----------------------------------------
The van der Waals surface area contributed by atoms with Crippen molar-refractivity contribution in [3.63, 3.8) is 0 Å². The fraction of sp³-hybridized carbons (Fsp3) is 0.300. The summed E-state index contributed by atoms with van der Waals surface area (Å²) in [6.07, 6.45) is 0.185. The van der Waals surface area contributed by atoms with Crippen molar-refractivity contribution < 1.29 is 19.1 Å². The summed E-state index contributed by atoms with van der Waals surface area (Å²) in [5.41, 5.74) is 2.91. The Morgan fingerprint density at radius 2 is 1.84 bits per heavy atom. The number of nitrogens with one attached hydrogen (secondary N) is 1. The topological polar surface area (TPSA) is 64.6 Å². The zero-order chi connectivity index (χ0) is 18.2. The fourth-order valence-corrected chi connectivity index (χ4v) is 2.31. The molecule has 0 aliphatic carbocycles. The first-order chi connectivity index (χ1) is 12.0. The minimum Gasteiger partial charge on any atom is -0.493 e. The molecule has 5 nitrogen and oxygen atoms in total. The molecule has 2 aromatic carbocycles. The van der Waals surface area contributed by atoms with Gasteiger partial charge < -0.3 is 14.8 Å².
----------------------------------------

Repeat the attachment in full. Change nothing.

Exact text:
The van der Waals surface area contributed by atoms with Crippen molar-refractivity contribution in [3.63, 3.8) is 0 Å². The fraction of sp³-hybridized carbons (Fsp3) is 0.300. The summed E-state index contributed by atoms with van der Waals surface area (Å²) in [6.07, 6.45) is 0.185. The van der Waals surface area contributed by atoms with Crippen molar-refractivity contribution < 1.29 is 19.1 Å². The summed E-state index contributed by atoms with van der Waals surface area (Å²) in [5.41, 5.74) is 2.91. The Morgan fingerprint density at radius 2 is 1.84 bits per heavy atom. The number of nitrogens with one attached hydrogen (secondary N) is 1. The topological polar surface area (TPSA) is 64.6 Å². The zero-order chi connectivity index (χ0) is 18.2. The fourth-order valence-corrected chi connectivity index (χ4v) is 2.31. The molecule has 0 aliphatic carbocycles. The first-order chi connectivity index (χ1) is 12.0. The minimum Gasteiger partial charge on any atom is -0.493 e. The molecule has 5 nitrogen and oxygen atoms in total. The molecule has 2 aromatic carbocycles. The van der Waals surface area contributed by atoms with Gasteiger partial charge < -0.3 is 14.8 Å².